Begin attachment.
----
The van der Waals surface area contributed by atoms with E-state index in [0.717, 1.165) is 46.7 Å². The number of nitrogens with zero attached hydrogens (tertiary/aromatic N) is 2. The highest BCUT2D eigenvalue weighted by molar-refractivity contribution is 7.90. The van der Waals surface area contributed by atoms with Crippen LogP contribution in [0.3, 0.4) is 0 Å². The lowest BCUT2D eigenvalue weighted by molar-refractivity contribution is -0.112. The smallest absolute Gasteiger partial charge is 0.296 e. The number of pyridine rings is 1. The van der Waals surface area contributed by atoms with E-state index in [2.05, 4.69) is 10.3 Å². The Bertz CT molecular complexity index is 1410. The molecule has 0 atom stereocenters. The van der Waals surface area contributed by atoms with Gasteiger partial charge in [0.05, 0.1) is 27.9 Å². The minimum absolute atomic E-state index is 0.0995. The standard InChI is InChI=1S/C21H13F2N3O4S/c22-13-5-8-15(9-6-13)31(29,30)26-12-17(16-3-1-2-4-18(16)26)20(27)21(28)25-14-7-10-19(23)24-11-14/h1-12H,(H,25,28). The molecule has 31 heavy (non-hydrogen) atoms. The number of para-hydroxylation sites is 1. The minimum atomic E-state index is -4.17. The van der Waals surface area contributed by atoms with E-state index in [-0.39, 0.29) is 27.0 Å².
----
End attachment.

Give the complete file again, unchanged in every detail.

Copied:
The van der Waals surface area contributed by atoms with E-state index in [0.717, 1.165) is 46.7 Å². The number of nitrogens with zero attached hydrogens (tertiary/aromatic N) is 2. The highest BCUT2D eigenvalue weighted by molar-refractivity contribution is 7.90. The van der Waals surface area contributed by atoms with Crippen LogP contribution in [0.3, 0.4) is 0 Å². The lowest BCUT2D eigenvalue weighted by molar-refractivity contribution is -0.112. The smallest absolute Gasteiger partial charge is 0.296 e. The number of pyridine rings is 1. The van der Waals surface area contributed by atoms with E-state index in [2.05, 4.69) is 10.3 Å². The Bertz CT molecular complexity index is 1410. The molecule has 0 atom stereocenters. The van der Waals surface area contributed by atoms with Gasteiger partial charge in [0.05, 0.1) is 27.9 Å². The minimum absolute atomic E-state index is 0.0995. The standard InChI is InChI=1S/C21H13F2N3O4S/c22-13-5-8-15(9-6-13)31(29,30)26-12-17(16-3-1-2-4-18(16)26)20(27)21(28)25-14-7-10-19(23)24-11-14/h1-12H,(H,25,28). The molecule has 31 heavy (non-hydrogen) atoms. The number of para-hydroxylation sites is 1. The minimum atomic E-state index is -4.17. The van der Waals surface area contributed by atoms with E-state index in [-0.39, 0.29) is 27.0 Å².